Nationwide reports best ever year
Gross mortgage lending was up 31% to £28.1bn, it said, giving a market share of 14.9% of UK residential mortgage lending. Net lending meanwhile was up 52% at £9.9bn.
The society now accounts for around one in five first time buyer mortgages, its support for FTBs increasing by 37%, helping 58,100 borrowers to take their first steps into home ownership.
As well as attracting new mortgage customers, Nationwide continued to offer a loyalty discount on mortgage rates to existing mortgage customers wishing to move, switch product or take a further advance, as well as maintaining our Base Mortgage Rate at 2% above the Bank of England base rate. Estimates suggest that when compared with the standard variable rate charged by other major lenders, this has been equivalent to a saving of around £1,100 over the last year for our average BMR borrower.
Subsidiary The Mortgage Works did well too, gross advances accounting for £3.7bn (an increase of 12% on 2013) of its total mortgage lending, with net lending of £1.7bn, representing a market share of 16%.
Nationwide’s position was strengthened by a £4.9bn increase in savers’ deposits to £130.5bn, equal to a 12.1% share of the total savings market.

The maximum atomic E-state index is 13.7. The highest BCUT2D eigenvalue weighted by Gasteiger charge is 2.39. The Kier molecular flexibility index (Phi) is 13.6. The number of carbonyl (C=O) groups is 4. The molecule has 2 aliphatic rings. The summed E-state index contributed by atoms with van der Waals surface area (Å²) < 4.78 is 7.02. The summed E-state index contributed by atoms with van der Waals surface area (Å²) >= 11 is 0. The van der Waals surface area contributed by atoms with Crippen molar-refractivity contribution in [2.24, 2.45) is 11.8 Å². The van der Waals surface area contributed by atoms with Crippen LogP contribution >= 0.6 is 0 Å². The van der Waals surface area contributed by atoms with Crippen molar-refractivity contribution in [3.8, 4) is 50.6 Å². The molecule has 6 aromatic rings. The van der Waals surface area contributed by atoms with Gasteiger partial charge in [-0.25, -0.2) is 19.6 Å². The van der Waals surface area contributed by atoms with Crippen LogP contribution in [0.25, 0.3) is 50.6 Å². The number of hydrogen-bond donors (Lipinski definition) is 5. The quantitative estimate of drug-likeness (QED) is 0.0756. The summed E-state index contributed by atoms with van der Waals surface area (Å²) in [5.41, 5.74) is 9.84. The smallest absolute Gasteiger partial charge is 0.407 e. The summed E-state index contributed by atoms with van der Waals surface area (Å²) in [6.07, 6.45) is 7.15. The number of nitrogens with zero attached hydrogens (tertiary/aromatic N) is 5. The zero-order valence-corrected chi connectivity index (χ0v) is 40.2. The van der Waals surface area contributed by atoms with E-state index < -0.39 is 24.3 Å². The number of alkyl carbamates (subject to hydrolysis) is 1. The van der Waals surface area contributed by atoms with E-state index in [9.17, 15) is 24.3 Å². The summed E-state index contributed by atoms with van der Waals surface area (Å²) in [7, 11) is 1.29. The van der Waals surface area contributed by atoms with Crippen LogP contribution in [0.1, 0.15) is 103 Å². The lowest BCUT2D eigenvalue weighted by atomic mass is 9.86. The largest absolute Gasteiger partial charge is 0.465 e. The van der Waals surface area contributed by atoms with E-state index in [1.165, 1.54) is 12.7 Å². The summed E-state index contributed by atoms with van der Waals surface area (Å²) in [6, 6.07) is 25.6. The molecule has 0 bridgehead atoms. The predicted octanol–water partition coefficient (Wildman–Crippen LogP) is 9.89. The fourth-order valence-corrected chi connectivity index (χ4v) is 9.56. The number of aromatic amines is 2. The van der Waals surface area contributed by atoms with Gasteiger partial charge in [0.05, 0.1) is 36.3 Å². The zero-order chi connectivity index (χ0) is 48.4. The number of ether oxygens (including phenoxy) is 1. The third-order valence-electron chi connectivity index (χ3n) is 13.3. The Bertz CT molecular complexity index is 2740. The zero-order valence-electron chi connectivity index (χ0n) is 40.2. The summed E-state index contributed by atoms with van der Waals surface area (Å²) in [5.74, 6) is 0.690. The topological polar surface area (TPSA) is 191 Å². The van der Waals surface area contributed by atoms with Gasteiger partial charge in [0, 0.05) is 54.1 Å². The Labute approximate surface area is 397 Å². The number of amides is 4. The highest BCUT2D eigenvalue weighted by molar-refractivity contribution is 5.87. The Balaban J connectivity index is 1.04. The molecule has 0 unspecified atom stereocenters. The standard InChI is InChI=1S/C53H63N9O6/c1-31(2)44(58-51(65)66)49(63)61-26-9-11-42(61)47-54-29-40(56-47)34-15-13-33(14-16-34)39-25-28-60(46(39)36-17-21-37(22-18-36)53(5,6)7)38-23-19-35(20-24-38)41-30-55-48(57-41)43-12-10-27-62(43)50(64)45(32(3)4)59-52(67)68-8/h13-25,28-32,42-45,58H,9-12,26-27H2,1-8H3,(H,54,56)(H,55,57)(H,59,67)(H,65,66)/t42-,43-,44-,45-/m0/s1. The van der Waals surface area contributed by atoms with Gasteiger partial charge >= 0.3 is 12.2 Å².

Chris Rhodes, Nationwide’s executive director, said: “The message that mutuality means better deals for members is clearly getting through.
“Nationwide has continued to increase the amount it lends, including providing one in five of all first time buyer mortgages over the last year. And our existing customers continue to benefit too.
“The combination of competitive products and our reputation for excellent customer service continue to ensure Nationwide stands out from its competitors, while at the same time supporting those in housing need; for Nationwide, it’s part of our mutual difference.”
However Nationwide also warned the London housing market may face a “natural correction”.
The mutual’s chief executive, Graham Beale, told the BBC this morning that there was already a “slowing down in the market place”.
Beale told the BBC’s business editor, Kamal Ahmed, buyers had started to baulk at ever higher house prices.
“At some point buyers just start saying no,” he added.